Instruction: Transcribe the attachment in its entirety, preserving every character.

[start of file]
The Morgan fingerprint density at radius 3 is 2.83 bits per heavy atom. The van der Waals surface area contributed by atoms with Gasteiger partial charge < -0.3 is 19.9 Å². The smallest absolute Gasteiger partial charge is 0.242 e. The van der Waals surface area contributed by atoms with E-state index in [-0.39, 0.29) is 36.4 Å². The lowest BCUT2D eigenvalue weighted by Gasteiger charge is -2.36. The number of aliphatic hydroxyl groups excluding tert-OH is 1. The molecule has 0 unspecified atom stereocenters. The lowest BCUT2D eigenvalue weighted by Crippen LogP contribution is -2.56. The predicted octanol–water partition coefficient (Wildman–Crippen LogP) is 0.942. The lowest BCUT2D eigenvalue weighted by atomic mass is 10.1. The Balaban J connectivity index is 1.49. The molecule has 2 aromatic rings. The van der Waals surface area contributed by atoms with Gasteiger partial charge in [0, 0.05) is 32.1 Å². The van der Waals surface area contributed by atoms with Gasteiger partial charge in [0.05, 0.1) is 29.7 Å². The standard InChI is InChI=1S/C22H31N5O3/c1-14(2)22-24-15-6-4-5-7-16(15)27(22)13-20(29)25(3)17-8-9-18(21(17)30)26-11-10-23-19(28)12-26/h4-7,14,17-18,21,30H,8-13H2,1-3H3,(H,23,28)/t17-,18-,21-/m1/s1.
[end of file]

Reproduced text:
The Morgan fingerprint density at radius 3 is 2.83 bits per heavy atom. The van der Waals surface area contributed by atoms with Gasteiger partial charge < -0.3 is 19.9 Å². The smallest absolute Gasteiger partial charge is 0.242 e. The van der Waals surface area contributed by atoms with E-state index in [-0.39, 0.29) is 36.4 Å². The lowest BCUT2D eigenvalue weighted by Gasteiger charge is -2.36. The number of aliphatic hydroxyl groups excluding tert-OH is 1. The molecule has 0 unspecified atom stereocenters. The lowest BCUT2D eigenvalue weighted by Crippen LogP contribution is -2.56. The predicted octanol–water partition coefficient (Wildman–Crippen LogP) is 0.942. The lowest BCUT2D eigenvalue weighted by atomic mass is 10.1. The Balaban J connectivity index is 1.49. The molecule has 2 aromatic rings. The van der Waals surface area contributed by atoms with Gasteiger partial charge in [0, 0.05) is 32.1 Å². The van der Waals surface area contributed by atoms with Gasteiger partial charge in [0.05, 0.1) is 29.7 Å². The standard InChI is InChI=1S/C22H31N5O3/c1-14(2)22-24-15-6-4-5-7-16(15)27(22)13-20(29)25(3)17-8-9-18(21(17)30)26-11-10-23-19(28)12-26/h4-7,14,17-18,21,30H,8-13H2,1-3H3,(H,23,28)/t17-,18-,21-/m1/s1.